Most BSN programs require only ONE five hour Chemistry class which covers general, oganic, and biochemistry subject matter. Furthermore, most BSN programs don't leave very much room for electives (espcially when you consider University mandated courses such as English, Fine Arts ect.). Here is my conundrum. I took TWO General Chemistry courses last year when my focus was more pre-pharmacy than nursing. I also took the required five hour course over the summer. Should I somehow find the time to work in an additional one, two or three Chemistry courses (those courses would probably be Organic I, Organic II, and Biochemistry)?
Taking those classes would of course increase the possibility that my GPA will be degradated. I would be competing against pre-med, pre-pharmacy, AND future Ph'D's in the sciences. On the other hand I have noticed that SOME of the CRNA schools
want a chemistry course ABOVE the basic five hour survey course (this poses a true challenge for other nursing students with CRNA ambitions since the pre-requisites for those higher level Chemistry courses are the two General Chemistry courses NOT required or accepted for the BSN).
How did you go about balancing the desire for higher level science courses against maintaining your GPA?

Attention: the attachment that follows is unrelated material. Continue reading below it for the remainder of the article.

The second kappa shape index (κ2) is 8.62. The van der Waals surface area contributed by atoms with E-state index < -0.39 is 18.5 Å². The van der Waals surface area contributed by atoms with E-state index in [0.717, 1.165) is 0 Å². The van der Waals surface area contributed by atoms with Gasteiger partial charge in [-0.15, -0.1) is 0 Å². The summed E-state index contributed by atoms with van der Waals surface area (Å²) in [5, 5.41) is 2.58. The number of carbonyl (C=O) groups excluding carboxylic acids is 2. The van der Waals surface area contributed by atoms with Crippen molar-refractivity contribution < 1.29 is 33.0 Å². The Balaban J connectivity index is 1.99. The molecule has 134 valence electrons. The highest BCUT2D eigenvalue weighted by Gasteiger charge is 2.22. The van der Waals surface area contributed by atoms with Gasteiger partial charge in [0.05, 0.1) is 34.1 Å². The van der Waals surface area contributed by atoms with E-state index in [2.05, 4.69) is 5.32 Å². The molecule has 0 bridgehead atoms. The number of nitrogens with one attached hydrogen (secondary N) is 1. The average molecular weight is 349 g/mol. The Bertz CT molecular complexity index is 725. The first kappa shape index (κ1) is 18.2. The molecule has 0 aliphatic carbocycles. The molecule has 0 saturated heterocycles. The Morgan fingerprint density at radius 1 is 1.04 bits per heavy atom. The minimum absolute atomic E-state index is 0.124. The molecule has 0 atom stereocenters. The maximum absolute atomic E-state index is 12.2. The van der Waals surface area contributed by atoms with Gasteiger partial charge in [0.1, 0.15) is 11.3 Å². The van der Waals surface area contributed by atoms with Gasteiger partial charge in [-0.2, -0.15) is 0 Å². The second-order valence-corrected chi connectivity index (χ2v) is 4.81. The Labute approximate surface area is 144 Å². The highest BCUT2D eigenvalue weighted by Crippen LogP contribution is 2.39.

Sep 8, '02
possible. I am going the BSN route because as I explained below in a different post there are CRNA schools which require a BSN but NONE (at least that I can find) which exclude this degree. In addition, most of the schools in my area have phased out the ASN degree. How would one gain the required professional experience as an RN in critical care without having a BSN or ASN which facilitate their being licensed?
I'm not sure that I will have the time to take the extra classes you suggest before graduation. Unfortunately, those upper level science courses usually have one or two three hour labs per week that are difficult to integrate into a schedule when you are in clinicals. Perhaps, I and those in my situation can study textbooks on our own (although this obviously won't help our transcripts directly). I have already made it a point to read almost every issue of Science and Nature cover to cover published in the last ten years (of course I don't even PRETEND to understand everything I read in those magazines). In addition, I plan to read as many articles in the T.E.A.L. CD-Rom as possible during the rest of school and while I'm gaining my experience.
Last edit by Roland on Sep 8, '02